Combine with 'Portland Stone' and 'Portland Stone - Pale' for a feminine scheme that exudes elegance. A highlight of 'Tea with Florence' on skirting or a piece of furniture adds an element of vibrancy.

     

    Brodsworth - Consort

     

    Brodsworth - Consort

     

    For a brighter combination, use alongside 'Hellebore,' a dusky pink, providing the right amount of prominence and sophistication with 'Green Verditer,' a strong colour highlight that instantly adds a playful touch.

     

    Lansdowne Walk - Ash

     

    Lansdowne Walk - Nordic

     

    Lansdowne Walk - Ash

     

    Lansdowne Walk is an Arts & Crafts motif in the manner of Voysey, a leading light of the movement who was perhaps more famous as an architect than as a wallpaper designer. Although this colourful wallpaper was removed from a 19th century house in Kensington, its actual design dates it to the early 20th century.

    Pair with the sumptuous 'Chocolate Colour,' a deep shade for woodwork and furniture with walls painted in 'Mortar,' a very tranquil backdrop for this strong, colourful design.

     

     

    Lansdowne Walk - Ash

     

    If you're looking for a colour that will bring instant brightness to a room, combine with the warm golden yellow, 'Mortlake Yellow' and a shade of the same strength such as 'Sage Green,' a muted colour that pairs with the leaves in the design and adds harmony and balance.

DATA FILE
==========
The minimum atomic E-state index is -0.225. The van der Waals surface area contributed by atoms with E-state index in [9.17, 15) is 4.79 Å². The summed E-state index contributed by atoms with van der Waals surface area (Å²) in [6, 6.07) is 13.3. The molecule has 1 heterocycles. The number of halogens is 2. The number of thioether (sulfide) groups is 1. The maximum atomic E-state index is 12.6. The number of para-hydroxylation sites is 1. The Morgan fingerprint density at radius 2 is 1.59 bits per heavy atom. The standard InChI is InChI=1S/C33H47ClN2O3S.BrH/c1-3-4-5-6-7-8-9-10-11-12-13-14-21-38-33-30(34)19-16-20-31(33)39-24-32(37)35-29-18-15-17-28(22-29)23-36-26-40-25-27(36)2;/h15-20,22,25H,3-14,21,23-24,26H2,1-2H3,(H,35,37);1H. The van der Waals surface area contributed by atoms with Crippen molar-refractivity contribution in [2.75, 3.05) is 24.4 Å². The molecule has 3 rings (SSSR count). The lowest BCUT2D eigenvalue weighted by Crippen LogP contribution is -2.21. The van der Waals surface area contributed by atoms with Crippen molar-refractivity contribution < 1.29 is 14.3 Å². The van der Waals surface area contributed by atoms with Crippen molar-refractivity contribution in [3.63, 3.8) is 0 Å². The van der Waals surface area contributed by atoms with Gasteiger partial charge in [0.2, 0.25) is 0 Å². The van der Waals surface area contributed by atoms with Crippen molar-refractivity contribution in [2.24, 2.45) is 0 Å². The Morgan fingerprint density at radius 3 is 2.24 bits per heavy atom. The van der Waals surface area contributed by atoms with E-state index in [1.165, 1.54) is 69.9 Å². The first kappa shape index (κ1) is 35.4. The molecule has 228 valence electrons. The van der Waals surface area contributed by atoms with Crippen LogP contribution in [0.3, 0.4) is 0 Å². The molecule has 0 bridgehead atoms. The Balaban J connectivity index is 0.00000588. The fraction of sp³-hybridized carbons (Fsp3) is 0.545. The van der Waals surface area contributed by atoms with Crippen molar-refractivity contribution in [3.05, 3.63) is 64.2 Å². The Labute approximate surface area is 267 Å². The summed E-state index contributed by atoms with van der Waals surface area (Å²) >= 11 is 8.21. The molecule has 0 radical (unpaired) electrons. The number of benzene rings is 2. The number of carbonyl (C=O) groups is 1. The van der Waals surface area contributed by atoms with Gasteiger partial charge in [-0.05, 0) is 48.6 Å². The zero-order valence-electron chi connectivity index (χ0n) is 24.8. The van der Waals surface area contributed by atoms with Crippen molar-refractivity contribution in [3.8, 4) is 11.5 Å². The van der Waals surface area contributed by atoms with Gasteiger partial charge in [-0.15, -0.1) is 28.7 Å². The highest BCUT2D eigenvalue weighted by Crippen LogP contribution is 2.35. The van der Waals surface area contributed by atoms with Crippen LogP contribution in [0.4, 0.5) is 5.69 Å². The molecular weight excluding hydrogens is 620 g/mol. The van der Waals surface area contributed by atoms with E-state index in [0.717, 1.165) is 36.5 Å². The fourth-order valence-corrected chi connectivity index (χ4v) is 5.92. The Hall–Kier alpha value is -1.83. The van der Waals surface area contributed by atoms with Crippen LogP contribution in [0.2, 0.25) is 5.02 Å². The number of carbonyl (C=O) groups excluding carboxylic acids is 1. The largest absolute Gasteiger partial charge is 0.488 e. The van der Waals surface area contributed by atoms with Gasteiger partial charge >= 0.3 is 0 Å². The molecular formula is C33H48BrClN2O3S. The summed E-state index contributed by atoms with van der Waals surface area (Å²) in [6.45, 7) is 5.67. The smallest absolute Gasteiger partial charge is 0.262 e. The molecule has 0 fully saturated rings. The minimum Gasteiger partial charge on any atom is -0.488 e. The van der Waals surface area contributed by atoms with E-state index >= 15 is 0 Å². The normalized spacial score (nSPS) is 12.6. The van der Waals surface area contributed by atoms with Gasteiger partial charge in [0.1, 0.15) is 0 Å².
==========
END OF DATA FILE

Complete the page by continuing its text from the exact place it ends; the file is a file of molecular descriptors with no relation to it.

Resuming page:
Lansdowne Walk - Ash

     

    Request your London Wallpapers V samples here.

    If you are struggling with combining colour or selecting shades for a project, our Colour Consultancy service will guide you through the process. Find out more.

  • ‘London Wallpapers V’ Launch

    Marketing Director Ruth Mottershead

     

    Our latest wallpaper collection, ‘London Wallpapers V’ launched at this year’s Paris Déco Off, receiving an overwhelming response.

     

    'Brodsworth' window display

     

    The Little Greene Paris Showroom’s window display featured the striking bird from ‘Brodsworth’, a new design that’s available in 3 colourways.

    The lively and engaging design features a delicate floral motif which surrounds the bird. This wallpaper was found at Brodsworth Hall in South Yorkshire, an elegant, Victorian home belonging to the Thellusson family.

     

    'London Wallpapers V' wallpaper dresses

     

    Visitors were able to browse the complete collection, with the help of our wallpaper dresses which were made out of the designs.

    The showroom hosted an evening to celebrate the launch with drinks, canapés and live music.

     

    Live music at Little Greene Paris Showroom

     

    Our colour experts were on hand to provide assistance and inspiration on pairing the new wallpapers with paint colours. Colour Consultant, Sophie Neveu, held one to one consultancy sessions with guests, assisting them with their latest projects.

     

    Little Greene Paris Showroom